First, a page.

Building custom website and web-based data management systems for more than two decades.
Throughout my career I've worked with many nationally recognizable brands. My software continues to be a heavily used mission-critical part of their development and marketing strategies.
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Writing performance-driven clean code is something I pride myself on. Enabled within my development environment is a strict EsLinter, ensuring syntax that is consistent, optimized, and as easy to navigate as possible.
If a developer can't quickly scan a file and see what it's doing, the code is needlessly complex. Via small and concise comments, my modules are extremely well documented. This makes application maintenance much more efficient when dealing with a larger codebase.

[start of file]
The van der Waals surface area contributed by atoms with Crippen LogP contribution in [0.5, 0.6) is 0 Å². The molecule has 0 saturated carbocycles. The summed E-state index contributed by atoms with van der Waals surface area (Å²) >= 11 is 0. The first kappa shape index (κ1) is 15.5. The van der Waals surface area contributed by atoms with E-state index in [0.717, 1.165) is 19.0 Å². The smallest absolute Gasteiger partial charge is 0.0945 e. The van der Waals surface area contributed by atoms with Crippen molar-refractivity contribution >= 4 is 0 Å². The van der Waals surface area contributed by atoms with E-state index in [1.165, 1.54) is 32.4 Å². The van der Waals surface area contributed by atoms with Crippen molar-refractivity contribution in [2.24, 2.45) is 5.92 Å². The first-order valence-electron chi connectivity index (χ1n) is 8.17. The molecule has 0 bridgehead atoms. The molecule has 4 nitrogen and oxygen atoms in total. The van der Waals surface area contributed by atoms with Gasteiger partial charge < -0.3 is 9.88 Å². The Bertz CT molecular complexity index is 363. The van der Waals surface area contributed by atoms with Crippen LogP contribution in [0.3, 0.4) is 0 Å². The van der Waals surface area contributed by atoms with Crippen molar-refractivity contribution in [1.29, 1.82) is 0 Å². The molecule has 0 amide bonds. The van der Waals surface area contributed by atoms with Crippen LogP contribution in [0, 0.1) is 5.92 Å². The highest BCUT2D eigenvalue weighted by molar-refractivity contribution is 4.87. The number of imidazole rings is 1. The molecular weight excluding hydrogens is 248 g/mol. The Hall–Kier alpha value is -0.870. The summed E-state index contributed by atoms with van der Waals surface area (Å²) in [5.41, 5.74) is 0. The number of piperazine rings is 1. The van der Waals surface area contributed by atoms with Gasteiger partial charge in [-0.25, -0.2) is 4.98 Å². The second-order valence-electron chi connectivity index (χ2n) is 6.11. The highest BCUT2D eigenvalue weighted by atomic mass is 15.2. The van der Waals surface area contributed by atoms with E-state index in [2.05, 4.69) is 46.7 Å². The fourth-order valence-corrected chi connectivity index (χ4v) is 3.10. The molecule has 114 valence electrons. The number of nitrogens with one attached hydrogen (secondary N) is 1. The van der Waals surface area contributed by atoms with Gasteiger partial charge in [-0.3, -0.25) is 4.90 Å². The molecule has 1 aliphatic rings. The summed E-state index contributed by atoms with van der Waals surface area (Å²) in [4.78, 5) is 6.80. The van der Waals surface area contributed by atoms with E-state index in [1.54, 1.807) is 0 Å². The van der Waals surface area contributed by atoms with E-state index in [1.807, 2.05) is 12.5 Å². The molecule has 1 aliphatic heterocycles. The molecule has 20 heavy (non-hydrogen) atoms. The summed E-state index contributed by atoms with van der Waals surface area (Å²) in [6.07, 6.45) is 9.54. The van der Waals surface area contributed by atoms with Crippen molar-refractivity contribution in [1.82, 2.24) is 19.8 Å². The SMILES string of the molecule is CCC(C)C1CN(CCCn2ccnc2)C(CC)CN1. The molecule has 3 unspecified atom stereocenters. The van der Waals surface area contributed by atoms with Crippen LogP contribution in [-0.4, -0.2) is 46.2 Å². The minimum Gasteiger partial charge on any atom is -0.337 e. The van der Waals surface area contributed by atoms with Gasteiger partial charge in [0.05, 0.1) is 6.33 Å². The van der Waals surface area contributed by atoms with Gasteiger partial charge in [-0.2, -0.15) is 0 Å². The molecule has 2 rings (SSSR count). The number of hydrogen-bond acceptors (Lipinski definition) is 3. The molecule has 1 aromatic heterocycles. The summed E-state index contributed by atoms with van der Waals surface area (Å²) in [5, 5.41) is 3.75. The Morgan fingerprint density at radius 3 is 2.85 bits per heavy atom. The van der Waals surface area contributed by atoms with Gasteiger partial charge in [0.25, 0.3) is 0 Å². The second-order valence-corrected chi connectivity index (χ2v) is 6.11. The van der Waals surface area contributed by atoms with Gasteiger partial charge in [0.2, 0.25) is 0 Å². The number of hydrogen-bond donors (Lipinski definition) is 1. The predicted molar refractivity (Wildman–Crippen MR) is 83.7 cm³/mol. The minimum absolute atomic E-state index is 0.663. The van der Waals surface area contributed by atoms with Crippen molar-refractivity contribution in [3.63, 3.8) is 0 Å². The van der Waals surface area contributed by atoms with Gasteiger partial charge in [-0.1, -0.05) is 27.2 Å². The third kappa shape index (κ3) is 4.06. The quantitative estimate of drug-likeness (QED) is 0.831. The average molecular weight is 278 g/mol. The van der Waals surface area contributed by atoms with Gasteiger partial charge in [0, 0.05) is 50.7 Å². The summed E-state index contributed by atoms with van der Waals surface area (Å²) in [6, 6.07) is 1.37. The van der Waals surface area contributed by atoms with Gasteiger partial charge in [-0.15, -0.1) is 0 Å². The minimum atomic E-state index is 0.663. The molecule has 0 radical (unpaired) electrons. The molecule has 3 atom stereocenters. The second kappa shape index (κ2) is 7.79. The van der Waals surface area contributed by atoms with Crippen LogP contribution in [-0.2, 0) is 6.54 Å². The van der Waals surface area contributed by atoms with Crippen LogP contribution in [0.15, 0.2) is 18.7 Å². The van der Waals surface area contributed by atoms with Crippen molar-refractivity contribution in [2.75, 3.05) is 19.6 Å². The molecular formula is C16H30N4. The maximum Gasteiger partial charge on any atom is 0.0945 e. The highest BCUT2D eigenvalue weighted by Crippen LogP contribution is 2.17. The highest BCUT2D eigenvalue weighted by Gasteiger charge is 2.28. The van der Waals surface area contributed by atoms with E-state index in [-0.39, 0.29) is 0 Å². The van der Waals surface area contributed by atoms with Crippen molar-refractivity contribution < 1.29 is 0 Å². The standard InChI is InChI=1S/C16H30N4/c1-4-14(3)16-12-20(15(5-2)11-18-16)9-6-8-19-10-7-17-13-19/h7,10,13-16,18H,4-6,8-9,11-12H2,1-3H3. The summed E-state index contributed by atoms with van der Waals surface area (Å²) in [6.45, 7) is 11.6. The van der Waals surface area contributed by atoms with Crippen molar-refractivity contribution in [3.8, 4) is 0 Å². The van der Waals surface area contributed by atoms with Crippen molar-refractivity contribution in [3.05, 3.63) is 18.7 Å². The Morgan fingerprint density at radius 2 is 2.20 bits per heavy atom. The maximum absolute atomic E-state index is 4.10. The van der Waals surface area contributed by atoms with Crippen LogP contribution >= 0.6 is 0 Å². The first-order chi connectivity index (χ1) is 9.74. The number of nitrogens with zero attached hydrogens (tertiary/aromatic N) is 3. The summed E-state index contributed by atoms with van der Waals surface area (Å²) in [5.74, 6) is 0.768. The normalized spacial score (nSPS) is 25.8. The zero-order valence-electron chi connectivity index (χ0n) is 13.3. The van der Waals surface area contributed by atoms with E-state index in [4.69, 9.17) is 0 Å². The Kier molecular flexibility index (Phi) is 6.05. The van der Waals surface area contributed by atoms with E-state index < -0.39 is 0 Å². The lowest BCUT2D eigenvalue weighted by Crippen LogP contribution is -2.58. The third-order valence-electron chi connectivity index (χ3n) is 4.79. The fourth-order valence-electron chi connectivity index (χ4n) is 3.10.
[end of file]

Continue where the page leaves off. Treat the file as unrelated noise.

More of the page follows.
Having built advanced spreadsheet applications, I can tell you that performance is greatly affected by poor coding practices.
There are two things I focus on when building an application. Maintaining the integrity of the data, and processing that data as quickly as possible.
Saving 20ms by limiting the scope of a DOM search seems a little overkill. Repeat that for 20k cells in a spreadsheet and you'll appreciate how quickly it adds up.
Frameworks like jQuery and Bootstrap have flooded the industry with "Developers". If someone tells you they use jQuery, ask them why. It's not a bad thing, just make sure they can explain the reasoning.
For transparency, I occasionally use jQuery. I use it because the Ajax methods are pretty decent. Do I need it? No, not at all. However, it's often included in my applications as a third-party dependency. I prefer a Vanilla.js approach when it's an option.